(Top Ten Tuesday is a weekly meme brought to you by The Broke and the Bookish. Want to make your own list? Clicking the image will take you to this week’s post. Happy listing!)
Topics like this are tricky; I don’t want to force on someone a book they won’t like, but if they don’t like to read, I don’t have much of a frame of reference for what they might like. I can’t say, “Well, you like mythology, so you should read…” These issues aside, here are some books I’d recommend to people who say they don’t like to read.
1. The Avocado Drive Zoo (Earl Hamner) – One writer’s chronicles of the animals his family has loved. Four words: alligator in the bathtub.
2. Where the Sidewalk Ends (Shel Silverstein) – But this is poetry for kids, they’ll say. Sure it is.
3. Anything by Mary Roach – She’s written about death, life after death, sex, and life in space. Something for everyone, with plenty of humor thrown in.
4. Good Omens (Neil Gaiman and Terry Pratchett) – British humor. Puns. Sarcasm. General silliness. If someone reads this and doesn’t laugh, we need to revoke their humanity card.
5. Beowulf on the Beach: What to Love and What to Skip in Literature’s 50 Greatest Hits (Jack Murnighan) – The title says it all. A good way for someone to see what’s out there, and what’s worth reading or skipping.
6. Cheaper by the Dozen (Frank Gilbreth, Jr. and Ernestine Gilbreth Carey) – A funny book about a family of twelve raised by the pioneers of motion study.
7. Fried Green Tomatoes at the Whistle Stop Cafe (Fannie Flagg) – Set in a period no longer considered contemporary, but “young” enough to have modern language. A great, hysterical, meaningful book.
8. Anything by Clive Cussler – Action, adventure, sex, and awesomeness.
9. Graceling (Kristin Cashore) – For anyone looking for a kick-ass heroine and an introduction into the fantasy genre.
10. At Home: A Short History of Private Life (Bill Bryson) – I know, a chunkster seems like a terrible thing to recommend. But this book’s got it all: history, architecture, nature, humor, and all kinds of interesting info.
Well, that’s my list. Anything you’d add or take off? Let me know in the comments!
10 thoughts on “Top 10 Tuesday: Books for People Who Don’t Like to Read”
Bill Bryson is great, isn’t he? He made my top ten this week too.
I’m officially obsessed. 🙂
Shel Silverstein is simply a genius. The Giving Tree never fails to make me cry like a baby. I loved Good Omens!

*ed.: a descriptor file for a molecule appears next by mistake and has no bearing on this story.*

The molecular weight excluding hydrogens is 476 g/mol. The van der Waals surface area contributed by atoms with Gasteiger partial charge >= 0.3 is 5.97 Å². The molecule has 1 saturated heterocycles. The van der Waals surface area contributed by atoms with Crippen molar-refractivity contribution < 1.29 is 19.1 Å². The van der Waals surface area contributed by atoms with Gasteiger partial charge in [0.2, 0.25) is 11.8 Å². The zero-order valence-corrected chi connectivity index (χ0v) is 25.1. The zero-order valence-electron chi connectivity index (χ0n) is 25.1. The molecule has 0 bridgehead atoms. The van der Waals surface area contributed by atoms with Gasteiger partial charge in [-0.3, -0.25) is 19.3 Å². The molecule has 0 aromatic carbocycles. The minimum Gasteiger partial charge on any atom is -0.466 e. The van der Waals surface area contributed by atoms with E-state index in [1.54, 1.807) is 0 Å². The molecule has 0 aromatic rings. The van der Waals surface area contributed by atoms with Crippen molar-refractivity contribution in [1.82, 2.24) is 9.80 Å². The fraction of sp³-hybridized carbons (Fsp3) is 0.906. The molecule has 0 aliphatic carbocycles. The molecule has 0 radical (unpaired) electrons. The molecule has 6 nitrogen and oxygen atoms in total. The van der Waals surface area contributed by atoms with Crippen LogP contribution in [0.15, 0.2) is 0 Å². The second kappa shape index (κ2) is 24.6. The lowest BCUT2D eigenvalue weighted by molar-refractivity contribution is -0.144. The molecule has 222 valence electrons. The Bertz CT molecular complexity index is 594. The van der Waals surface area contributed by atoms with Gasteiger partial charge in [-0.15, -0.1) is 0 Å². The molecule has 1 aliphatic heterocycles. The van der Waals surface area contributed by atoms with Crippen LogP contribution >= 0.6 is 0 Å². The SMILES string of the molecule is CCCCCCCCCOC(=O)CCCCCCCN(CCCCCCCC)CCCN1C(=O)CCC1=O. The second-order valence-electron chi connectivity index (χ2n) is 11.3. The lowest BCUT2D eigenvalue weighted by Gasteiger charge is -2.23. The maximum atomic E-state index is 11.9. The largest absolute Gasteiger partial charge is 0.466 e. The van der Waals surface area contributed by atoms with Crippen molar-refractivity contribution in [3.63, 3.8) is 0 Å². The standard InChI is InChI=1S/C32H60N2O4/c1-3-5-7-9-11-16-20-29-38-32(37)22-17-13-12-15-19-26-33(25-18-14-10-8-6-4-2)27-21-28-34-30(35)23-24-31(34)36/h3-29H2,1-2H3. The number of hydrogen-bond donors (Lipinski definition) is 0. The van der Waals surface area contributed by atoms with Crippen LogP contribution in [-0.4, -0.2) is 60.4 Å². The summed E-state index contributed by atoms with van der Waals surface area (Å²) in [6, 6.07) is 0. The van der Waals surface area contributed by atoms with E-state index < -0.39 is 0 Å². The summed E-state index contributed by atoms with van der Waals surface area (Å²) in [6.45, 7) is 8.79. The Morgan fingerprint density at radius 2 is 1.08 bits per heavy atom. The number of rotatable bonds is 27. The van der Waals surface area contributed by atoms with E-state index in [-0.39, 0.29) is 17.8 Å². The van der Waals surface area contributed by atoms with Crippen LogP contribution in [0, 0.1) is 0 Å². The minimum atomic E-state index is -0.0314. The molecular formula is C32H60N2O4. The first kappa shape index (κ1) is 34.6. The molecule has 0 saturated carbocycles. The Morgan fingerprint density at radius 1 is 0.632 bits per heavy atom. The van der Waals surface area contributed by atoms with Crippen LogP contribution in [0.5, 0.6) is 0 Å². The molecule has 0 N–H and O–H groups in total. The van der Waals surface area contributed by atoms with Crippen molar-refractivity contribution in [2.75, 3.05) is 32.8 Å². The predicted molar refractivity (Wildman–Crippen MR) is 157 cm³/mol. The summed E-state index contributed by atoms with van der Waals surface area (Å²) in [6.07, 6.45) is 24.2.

I haven’t read Silverstein in a long time, and The Giving Tree was the last book of his I read. I also cried — who wouldn’t?
Yay, another Good Omens fan! Who knew they could fit so much meaning behind all that silliness?
It’s been a while since I read Clive Cussler, but I went through a huge Dirk Pitt and Kurt Austin phase. Great recommendation for someone who likes adventure! I’m thinking it might be a good idea to check out number 5 before work through anymore classics…
I liked the Kurt Austin books, but for me, Pitt was always the best. Probably because I read those books first. They’re all such fun to read.
Murnighan’s book is awesome. The Last of the Mohicans is not included in his list. 😉
Terry Pratchet isn’t someone I read personally, but I will recommend him as someone who is well liked and respected by a lot of readers. And if it’s funny? Extra points!!
But I haven’t actually read anything on that list- but Bill Bryson is someone I know I need to read properly when I get the chance.
I haven’t read a whole lot of Pratchett, but I love his style and sense of humor. He’s a brilliant writer, and I recommend him to anyone. Especially his funny stuff.
Yes, Bill Bryson. Read his stuff now. 🙂
I’m going to have to look up that Beowulf on the Beach book too. Sounds too good to pass up.
I’ve only read Bill Bryson’s Notes from a Small Island, which I really didn’t care for, but I’ve heard his others (particularly A Walk in the Woods) are better. I was surprised and a little appalled to find Notes from a Small Island on the reading list for one of the classes I teach on heritage management, though, and having to teach it made me remember afresh how much I didn’t care for it the first time around!
Beowulf on the Beach is a great resource book. It gives you the high and low points of the books, as well as which sections it’s okay to skip.
I’ve only read Bryson’s At Home, and I can understand how Notes from a Small Island might be kind of lame — it can be kind of hard to get into the spirit of learning about a foreign country and its history. But I love England, so I’d probably enjoy the book.
I’m sorry you had to teach a book you didn’t like. Does that happen often, or do you for the most part like what you teach?